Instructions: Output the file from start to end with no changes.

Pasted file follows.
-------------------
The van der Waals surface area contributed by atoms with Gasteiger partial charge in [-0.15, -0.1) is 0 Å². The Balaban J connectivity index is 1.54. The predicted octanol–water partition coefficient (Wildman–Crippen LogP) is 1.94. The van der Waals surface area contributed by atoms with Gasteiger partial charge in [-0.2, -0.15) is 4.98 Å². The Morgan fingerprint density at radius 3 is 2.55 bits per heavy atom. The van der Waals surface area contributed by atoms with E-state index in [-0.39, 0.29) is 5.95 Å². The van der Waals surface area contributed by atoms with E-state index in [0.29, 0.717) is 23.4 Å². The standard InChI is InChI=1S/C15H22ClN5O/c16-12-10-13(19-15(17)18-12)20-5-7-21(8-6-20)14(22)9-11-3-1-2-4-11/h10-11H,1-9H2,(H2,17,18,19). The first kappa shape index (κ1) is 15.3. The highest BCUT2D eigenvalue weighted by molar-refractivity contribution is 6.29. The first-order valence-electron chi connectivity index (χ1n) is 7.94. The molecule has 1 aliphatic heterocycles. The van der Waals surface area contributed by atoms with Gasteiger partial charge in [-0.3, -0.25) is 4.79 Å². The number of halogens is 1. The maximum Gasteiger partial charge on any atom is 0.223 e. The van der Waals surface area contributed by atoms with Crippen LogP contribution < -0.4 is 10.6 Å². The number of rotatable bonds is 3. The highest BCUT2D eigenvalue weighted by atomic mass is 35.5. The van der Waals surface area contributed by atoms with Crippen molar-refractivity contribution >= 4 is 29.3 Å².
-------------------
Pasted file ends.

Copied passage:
The van der Waals surface area contributed by atoms with Gasteiger partial charge in [-0.15, -0.1) is 0 Å². The Balaban J connectivity index is 1.54. The predicted octanol–water partition coefficient (Wildman–Crippen LogP) is 1.94. The van der Waals surface area contributed by atoms with Gasteiger partial charge in [-0.2, -0.15) is 4.98 Å². The Morgan fingerprint density at radius 3 is 2.55 bits per heavy atom. The van der Waals surface area contributed by atoms with E-state index in [-0.39, 0.29) is 5.95 Å². The van der Waals surface area contributed by atoms with E-state index in [0.29, 0.717) is 23.4 Å². The standard InChI is InChI=1S/C15H22ClN5O/c16-12-10-13(19-15(17)18-12)20-5-7-21(8-6-20)14(22)9-11-3-1-2-4-11/h10-11H,1-9H2,(H2,17,18,19). The first kappa shape index (κ1) is 15.3. The highest BCUT2D eigenvalue weighted by molar-refractivity contribution is 6.29. The first-order valence-electron chi connectivity index (χ1n) is 7.94. The molecule has 1 aliphatic heterocycles. The van der Waals surface area contributed by atoms with Gasteiger partial charge in [-0.3, -0.25) is 4.79 Å². The number of halogens is 1. The maximum Gasteiger partial charge on any atom is 0.223 e. The van der Waals surface area contributed by atoms with Crippen LogP contribution < -0.4 is 10.6 Å². The number of rotatable bonds is 3. The highest BCUT2D eigenvalue weighted by atomic mass is 35.5. The van der Waals surface area contributed by atoms with Crippen molar-refractivity contribution >= 4 is 29.3 Å².